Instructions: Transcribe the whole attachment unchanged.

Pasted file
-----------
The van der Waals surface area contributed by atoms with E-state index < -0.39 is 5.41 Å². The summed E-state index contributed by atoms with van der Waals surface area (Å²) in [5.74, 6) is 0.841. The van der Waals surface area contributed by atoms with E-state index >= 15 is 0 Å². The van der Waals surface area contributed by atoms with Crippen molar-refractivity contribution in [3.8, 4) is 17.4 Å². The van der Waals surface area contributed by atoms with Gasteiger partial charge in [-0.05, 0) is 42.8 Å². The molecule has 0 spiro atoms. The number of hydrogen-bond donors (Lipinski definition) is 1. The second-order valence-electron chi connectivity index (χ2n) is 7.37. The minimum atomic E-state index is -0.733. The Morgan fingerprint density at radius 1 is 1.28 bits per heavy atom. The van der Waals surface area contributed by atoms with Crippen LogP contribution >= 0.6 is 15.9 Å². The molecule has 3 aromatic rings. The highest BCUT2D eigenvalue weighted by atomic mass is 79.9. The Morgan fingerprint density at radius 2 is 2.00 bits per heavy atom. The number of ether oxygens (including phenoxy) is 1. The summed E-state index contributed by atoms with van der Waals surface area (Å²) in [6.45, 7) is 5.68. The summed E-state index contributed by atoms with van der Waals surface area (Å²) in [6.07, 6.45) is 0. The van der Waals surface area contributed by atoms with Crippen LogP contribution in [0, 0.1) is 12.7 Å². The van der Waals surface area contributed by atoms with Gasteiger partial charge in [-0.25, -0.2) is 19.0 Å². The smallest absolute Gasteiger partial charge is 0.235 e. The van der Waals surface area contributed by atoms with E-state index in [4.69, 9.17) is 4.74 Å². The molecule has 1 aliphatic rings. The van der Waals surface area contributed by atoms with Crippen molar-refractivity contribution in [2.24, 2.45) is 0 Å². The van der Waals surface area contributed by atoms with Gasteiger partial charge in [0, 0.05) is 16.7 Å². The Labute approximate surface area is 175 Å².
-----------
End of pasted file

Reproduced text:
The van der Waals surface area contributed by atoms with E-state index < -0.39 is 5.41 Å². The summed E-state index contributed by atoms with van der Waals surface area (Å²) in [5.74, 6) is 0.841. The van der Waals surface area contributed by atoms with E-state index >= 15 is 0 Å². The van der Waals surface area contributed by atoms with Crippen molar-refractivity contribution in [3.8, 4) is 17.4 Å². The van der Waals surface area contributed by atoms with Gasteiger partial charge in [-0.05, 0) is 42.8 Å². The molecule has 0 spiro atoms. The number of hydrogen-bond donors (Lipinski definition) is 1. The second-order valence-electron chi connectivity index (χ2n) is 7.37. The minimum atomic E-state index is -0.733. The Morgan fingerprint density at radius 1 is 1.28 bits per heavy atom. The van der Waals surface area contributed by atoms with Crippen LogP contribution >= 0.6 is 15.9 Å². The molecule has 3 aromatic rings. The highest BCUT2D eigenvalue weighted by atomic mass is 79.9. The Morgan fingerprint density at radius 2 is 2.00 bits per heavy atom. The number of ether oxygens (including phenoxy) is 1. The summed E-state index contributed by atoms with van der Waals surface area (Å²) in [6.45, 7) is 5.68. The summed E-state index contributed by atoms with van der Waals surface area (Å²) in [6.07, 6.45) is 0. The van der Waals surface area contributed by atoms with Crippen LogP contribution in [0, 0.1) is 12.7 Å². The van der Waals surface area contributed by atoms with Gasteiger partial charge in [-0.25, -0.2) is 19.0 Å². The smallest absolute Gasteiger partial charge is 0.235 e. The van der Waals surface area contributed by atoms with E-state index in [4.69, 9.17) is 4.74 Å². The molecule has 1 aliphatic rings. The van der Waals surface area contributed by atoms with Crippen molar-refractivity contribution in [2.24, 2.45) is 0 Å². The van der Waals surface area contributed by atoms with Gasteiger partial charge in [0, 0.05) is 16.7 Å². The Labute approximate surface area is 175 Å².